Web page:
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Higher Learning Research Communications

Article Title

Editorial

Abstract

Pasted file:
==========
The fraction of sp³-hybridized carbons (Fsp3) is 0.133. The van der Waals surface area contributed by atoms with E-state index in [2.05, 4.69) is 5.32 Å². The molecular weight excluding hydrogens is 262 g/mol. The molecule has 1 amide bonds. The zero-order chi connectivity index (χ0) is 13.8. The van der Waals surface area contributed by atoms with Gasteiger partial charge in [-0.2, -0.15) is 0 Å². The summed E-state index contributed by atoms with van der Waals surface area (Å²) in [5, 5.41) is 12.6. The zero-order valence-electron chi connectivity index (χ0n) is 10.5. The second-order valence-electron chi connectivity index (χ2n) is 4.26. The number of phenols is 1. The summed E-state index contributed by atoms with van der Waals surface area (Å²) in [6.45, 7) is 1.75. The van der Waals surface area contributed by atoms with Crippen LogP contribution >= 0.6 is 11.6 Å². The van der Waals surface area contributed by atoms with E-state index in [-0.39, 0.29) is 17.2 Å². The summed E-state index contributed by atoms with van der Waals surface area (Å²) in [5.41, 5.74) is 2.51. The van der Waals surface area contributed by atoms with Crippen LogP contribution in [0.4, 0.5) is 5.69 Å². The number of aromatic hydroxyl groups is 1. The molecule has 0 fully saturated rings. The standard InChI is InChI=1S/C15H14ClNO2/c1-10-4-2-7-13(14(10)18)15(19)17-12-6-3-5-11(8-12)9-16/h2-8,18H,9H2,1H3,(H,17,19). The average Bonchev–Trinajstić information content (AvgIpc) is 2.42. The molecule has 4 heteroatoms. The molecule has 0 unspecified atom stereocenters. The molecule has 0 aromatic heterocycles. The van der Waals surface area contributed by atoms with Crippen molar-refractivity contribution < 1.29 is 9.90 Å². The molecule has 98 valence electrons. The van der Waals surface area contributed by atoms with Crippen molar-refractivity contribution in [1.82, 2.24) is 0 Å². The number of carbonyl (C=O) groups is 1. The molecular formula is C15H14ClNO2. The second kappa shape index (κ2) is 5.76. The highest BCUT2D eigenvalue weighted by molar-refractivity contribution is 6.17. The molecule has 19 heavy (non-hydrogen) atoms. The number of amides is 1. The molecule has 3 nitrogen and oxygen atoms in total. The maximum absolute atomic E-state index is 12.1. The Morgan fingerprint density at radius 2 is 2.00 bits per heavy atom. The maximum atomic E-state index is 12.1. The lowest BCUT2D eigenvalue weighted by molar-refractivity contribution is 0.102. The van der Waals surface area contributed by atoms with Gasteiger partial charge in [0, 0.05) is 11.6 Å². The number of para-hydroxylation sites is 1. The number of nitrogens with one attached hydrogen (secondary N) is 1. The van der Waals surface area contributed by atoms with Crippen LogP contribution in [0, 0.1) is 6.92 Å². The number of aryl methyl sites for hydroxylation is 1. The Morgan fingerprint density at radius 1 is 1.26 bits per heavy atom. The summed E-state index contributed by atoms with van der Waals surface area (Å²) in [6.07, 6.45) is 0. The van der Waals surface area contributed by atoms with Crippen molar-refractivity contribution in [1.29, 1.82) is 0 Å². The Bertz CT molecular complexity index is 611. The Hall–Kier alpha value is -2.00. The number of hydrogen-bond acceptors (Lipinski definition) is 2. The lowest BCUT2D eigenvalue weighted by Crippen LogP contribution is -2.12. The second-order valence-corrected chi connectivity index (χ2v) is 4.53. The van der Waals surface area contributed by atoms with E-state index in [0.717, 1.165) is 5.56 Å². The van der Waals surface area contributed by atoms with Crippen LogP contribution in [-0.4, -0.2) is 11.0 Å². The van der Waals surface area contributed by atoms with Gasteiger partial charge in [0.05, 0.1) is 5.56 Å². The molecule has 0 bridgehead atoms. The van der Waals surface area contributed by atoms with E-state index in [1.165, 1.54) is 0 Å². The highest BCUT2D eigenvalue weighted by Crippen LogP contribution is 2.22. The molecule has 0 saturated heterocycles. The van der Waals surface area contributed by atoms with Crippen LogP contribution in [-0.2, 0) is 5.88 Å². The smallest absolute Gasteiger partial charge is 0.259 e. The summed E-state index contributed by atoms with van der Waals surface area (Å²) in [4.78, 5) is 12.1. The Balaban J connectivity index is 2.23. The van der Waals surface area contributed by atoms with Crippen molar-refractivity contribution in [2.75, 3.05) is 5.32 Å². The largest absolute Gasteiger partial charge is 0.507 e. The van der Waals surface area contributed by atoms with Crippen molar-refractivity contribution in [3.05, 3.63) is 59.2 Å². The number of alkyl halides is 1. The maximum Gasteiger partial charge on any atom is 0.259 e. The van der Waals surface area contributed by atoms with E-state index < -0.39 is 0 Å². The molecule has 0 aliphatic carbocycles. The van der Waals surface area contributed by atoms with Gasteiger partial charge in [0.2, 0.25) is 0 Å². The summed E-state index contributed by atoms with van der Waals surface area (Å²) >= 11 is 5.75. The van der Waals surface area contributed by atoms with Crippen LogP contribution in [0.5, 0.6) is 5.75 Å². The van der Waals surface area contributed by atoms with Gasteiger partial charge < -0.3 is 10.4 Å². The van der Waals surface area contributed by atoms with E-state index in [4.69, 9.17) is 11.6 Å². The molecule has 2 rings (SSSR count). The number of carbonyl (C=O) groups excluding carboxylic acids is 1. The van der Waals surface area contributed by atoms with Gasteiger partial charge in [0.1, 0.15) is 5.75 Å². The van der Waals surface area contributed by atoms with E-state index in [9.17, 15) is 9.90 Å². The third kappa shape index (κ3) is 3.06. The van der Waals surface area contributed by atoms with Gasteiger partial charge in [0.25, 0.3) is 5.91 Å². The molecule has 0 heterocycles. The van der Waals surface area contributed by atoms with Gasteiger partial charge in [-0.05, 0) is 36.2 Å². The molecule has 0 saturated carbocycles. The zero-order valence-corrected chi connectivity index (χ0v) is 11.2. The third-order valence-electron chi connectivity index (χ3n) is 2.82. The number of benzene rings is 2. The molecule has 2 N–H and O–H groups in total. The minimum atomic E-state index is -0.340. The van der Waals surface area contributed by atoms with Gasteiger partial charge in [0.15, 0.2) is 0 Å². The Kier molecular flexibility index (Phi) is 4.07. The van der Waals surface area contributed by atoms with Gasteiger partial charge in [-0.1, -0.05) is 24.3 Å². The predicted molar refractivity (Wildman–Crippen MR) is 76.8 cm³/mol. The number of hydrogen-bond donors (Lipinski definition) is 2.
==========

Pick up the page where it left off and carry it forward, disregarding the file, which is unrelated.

This issue of Higher Learning Research Communications (HLRC) features research and teaching proposals from both sides of the Atlantic. In a globalized and interconnected world, cooperation among researchers and higher education professionals is paramount. Equally important, as Steven Maranville argues in this issue’s featured essay, is recognizing being a scholar and researcher means being first and foremost a thinker. Higher education institutions are sanctuaries of knowledge, and faculty members are key in promoting understanding and the free flow of ideas among teachers and students.In the information Age, online tools have proven vital precisely in promoting knowledge and cooperation across oceans and frontiers. As more and more higher education institutions use the Internet in order to reach a wider student audience, the new challenges of online learning require new tools for faculty communication. As such, Eric Nordin and Peter John Anthony conducted research related to the development of a support website for online faculty. Such measures seem to be necessary, as they may lead to improvements in the quality of online teaching and learning.There is another research piece included in this issue that deals as well with improving the quality of teaching and learning. Luis Alberto D’Elia and Diane Wishart have investigated on both sides of the Atlantic, in Canada and Spain, how proper teacher training at the college level may lead to better youth engagement in science classes. Faculty in Education departments must become aware of the needs and challenges youth face in science learning in order to better train the teachers that will serve them. This is why more higher education professionals should engage in high school programs that prepare students for college.Oftentimes, previous educational experiences do not properly prepare students for college life, resulting in withdrawals, longer times to degree completion, or even unwillingness to complete a degree. Maxwell N. Kwenda investigated one of these aspects by trying to track and explain college credit completion in freshmen students. His results suggest high school academic performance, GPA, and college entrance exams can indeed predict academic success, which is why it is important to engage potential college students before they graduate from high school.This tenth issue of HLRC also features selected papers presented at the X Jornadas Internacionales de Innovación Universitaria [X International Conference on Innovation in Higher Education], celebrated by the Universidad Europea de Madrid, in Spain. The aim of the Jornadas is to promote research and ground-breaking teaching proposals in higher education. The selected papers reflect current pedagogic trends and incorporate innovative teaching strategies to engage college students and promote cross-sectional competences. Among the proposals, supporting research activities among students, promoting content and language integrated learning among faculty, providing practical experiences and cooperation in communication and audiovisual programs, student tutoring, taking into account the students emotional intelligence, and even using advanced computer software to provide International Relations students with the change to manage a transition to democracy from an authoritarian regime stand out.

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